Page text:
(at least not completely) to their firms’customer feedback
data, or they are not interpreting (and/or remembering) it
accurately. In either case, while the managerial Bfixes^
required may be different, the clear implication is that
firms’existing customer satisfaction monitoring efforts
generally do not currently constitute good control
In particular, the significant Brosy view^bias we ob-
serve among managers regarding their overestimation of
the positivity of customers’views of the firm’s products
and services is likely to result in managers failing to act
when they should. The combination of managers
overestimating customers’perceived value of the firm’s
product and services, customers’satisfaction with the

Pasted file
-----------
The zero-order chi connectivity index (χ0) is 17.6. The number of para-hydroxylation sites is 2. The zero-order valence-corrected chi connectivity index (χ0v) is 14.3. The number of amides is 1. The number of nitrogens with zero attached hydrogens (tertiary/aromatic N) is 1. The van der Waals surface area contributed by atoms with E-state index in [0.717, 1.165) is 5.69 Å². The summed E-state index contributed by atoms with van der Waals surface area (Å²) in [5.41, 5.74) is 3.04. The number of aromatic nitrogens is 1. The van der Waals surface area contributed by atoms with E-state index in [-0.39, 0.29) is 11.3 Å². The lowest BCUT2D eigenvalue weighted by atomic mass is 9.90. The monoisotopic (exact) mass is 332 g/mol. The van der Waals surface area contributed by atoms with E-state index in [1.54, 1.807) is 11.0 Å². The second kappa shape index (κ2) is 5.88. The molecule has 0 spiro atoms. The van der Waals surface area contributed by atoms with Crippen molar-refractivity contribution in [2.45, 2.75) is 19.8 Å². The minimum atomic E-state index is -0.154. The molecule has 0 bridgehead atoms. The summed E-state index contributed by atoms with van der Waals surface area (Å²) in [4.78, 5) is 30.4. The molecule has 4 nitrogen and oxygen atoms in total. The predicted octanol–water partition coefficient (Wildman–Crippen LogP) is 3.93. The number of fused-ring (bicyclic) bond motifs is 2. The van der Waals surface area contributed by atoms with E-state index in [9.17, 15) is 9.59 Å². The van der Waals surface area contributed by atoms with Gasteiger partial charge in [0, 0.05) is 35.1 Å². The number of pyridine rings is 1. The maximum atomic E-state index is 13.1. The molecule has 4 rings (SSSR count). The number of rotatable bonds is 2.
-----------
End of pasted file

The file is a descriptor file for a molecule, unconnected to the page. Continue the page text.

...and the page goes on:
firm’s products and services, and customers’likelihood
to re-purchase these same products and services from
the firm in the future is clearly problematic from this
perspective; these overly optimistic managers are likely
to miss trouble signs when they appear. This is
compounded by managers significantly underestimating
the proportion of their customers who have complained
about the firm’s products/services in the recent past. In
practice, it likely means that, all else being equal, man-
One of the two variables for which this is not the case is the percentage
of customers who have complained about their experiences with the
firm’s products/services within the past 6 months. While the manager
sample number is lower than that self-reported by customers, this is also
a further indicator of a Brosy view^bias among managers.
J. of the Acad. Mark. Sci.
agers are less likely to see a need to improve the firm’s